Word of the day at Business Writing Coach

Samuel_Johnson_by_Joshua_Reynolds_2

There’s a new column on my business website you may enjoy too. It’s called Word of the day, and features “Samuel’s word” and “Narelle’s word”.

Samuel’s words come from the famous dictionary of Dr Samuel Johnson, published in London on 15 April, 1755. It was the first English dictionary to focus on everyday words, and the first to “enlist the works of Shakespeare and other great writers to illustrate a word’s usage.” Johnson published his Dictionary after nine years of hard labour, noting that he did so “with frigid tranquillity,” having written it “without one Act of assistance, one word of encouragement, or one smile of favour.” He didn’t know his work and wit would be repaid many times over in the centuries to come. Narelle’s words are made up by me, Narelle Hanratty, writer of this column. I simply say what occurs to me when I think of a word. The word is usually one that’s jagged on something on the way through.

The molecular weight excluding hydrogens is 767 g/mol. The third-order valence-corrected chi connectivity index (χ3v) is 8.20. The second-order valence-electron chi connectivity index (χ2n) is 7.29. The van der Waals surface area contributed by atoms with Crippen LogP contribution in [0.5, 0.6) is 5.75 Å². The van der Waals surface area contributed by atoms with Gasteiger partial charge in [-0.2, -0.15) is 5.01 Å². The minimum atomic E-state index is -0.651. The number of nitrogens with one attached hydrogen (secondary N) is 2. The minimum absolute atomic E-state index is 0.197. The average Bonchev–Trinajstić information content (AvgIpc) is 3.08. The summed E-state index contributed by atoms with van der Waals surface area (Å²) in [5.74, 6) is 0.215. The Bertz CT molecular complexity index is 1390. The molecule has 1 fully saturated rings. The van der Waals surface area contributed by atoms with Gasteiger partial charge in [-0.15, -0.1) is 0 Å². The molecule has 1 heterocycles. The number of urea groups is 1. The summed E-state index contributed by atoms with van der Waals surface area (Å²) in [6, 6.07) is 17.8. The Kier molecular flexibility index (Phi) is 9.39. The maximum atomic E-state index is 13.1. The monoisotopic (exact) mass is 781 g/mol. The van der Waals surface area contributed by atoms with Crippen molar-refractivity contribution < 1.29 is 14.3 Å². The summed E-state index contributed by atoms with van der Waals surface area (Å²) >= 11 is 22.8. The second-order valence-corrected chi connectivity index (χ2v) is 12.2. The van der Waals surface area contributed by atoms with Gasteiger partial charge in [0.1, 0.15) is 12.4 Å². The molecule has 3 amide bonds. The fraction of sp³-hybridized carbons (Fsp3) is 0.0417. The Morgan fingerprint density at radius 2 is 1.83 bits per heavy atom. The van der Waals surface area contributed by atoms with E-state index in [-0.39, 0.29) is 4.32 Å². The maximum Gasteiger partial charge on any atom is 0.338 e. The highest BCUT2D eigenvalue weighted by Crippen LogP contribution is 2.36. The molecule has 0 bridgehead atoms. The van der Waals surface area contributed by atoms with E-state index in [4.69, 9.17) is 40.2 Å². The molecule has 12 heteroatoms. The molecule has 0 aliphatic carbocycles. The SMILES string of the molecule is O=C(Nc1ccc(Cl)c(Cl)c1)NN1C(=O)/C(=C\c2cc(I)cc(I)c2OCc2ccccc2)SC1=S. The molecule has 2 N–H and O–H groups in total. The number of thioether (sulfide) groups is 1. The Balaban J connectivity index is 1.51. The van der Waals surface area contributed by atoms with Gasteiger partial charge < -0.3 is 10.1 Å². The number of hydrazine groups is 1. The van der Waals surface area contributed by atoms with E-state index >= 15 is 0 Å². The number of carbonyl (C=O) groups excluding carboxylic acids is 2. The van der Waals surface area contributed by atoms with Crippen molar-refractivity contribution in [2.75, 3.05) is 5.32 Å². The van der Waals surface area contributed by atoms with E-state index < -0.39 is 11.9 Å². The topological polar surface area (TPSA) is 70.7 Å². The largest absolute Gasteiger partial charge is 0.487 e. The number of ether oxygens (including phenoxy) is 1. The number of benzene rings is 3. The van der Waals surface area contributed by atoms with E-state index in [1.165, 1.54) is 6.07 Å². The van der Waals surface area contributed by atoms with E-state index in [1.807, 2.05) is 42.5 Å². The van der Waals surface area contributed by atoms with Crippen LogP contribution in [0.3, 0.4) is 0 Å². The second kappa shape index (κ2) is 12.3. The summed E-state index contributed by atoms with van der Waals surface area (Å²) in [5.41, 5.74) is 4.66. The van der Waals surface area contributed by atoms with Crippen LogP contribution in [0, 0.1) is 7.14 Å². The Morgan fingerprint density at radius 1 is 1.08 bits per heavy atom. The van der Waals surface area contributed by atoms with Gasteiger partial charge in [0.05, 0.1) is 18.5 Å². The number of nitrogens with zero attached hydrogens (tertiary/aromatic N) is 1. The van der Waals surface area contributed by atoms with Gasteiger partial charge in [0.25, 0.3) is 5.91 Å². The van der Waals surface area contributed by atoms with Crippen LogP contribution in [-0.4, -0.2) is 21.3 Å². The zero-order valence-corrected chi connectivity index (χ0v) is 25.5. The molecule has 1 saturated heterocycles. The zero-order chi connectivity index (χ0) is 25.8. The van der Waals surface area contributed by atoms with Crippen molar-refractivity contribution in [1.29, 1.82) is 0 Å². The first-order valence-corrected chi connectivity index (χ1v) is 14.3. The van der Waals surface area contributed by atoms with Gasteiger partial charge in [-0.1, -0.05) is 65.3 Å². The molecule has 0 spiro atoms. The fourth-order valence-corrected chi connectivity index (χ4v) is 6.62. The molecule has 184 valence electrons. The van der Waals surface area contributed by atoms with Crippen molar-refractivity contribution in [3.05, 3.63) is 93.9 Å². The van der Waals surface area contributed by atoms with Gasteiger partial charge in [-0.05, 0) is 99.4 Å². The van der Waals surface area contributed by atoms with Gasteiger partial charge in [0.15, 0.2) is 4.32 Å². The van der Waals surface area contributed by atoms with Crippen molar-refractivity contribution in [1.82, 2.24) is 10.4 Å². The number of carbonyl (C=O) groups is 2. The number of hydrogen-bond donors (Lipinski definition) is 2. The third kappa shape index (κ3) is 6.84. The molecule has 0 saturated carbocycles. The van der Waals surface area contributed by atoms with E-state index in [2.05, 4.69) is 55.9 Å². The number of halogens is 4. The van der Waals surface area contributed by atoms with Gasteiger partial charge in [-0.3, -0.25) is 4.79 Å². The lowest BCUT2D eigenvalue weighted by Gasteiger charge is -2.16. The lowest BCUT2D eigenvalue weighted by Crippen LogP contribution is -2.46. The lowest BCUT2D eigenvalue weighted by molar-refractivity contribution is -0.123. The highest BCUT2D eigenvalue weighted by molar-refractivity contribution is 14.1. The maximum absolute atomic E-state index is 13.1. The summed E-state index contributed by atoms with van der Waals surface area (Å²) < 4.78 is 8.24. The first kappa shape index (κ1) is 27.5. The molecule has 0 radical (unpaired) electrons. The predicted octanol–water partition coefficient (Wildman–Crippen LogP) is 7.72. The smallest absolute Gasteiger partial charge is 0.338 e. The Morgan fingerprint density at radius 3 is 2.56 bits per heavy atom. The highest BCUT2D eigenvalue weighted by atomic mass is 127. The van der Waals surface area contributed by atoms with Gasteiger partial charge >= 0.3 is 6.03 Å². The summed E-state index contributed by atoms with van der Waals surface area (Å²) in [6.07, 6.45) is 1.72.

Check out what Dr Johnson meant by “erke” [from which we must have got the word irksome] and “disaster”, and what I mean by “voluptuous” and that creeping mistake, “incidences”.

Word of the day at Business Writing Coach.

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Image: Dr Johnson by Sir Joshua Reynolds, having just read the word incidences

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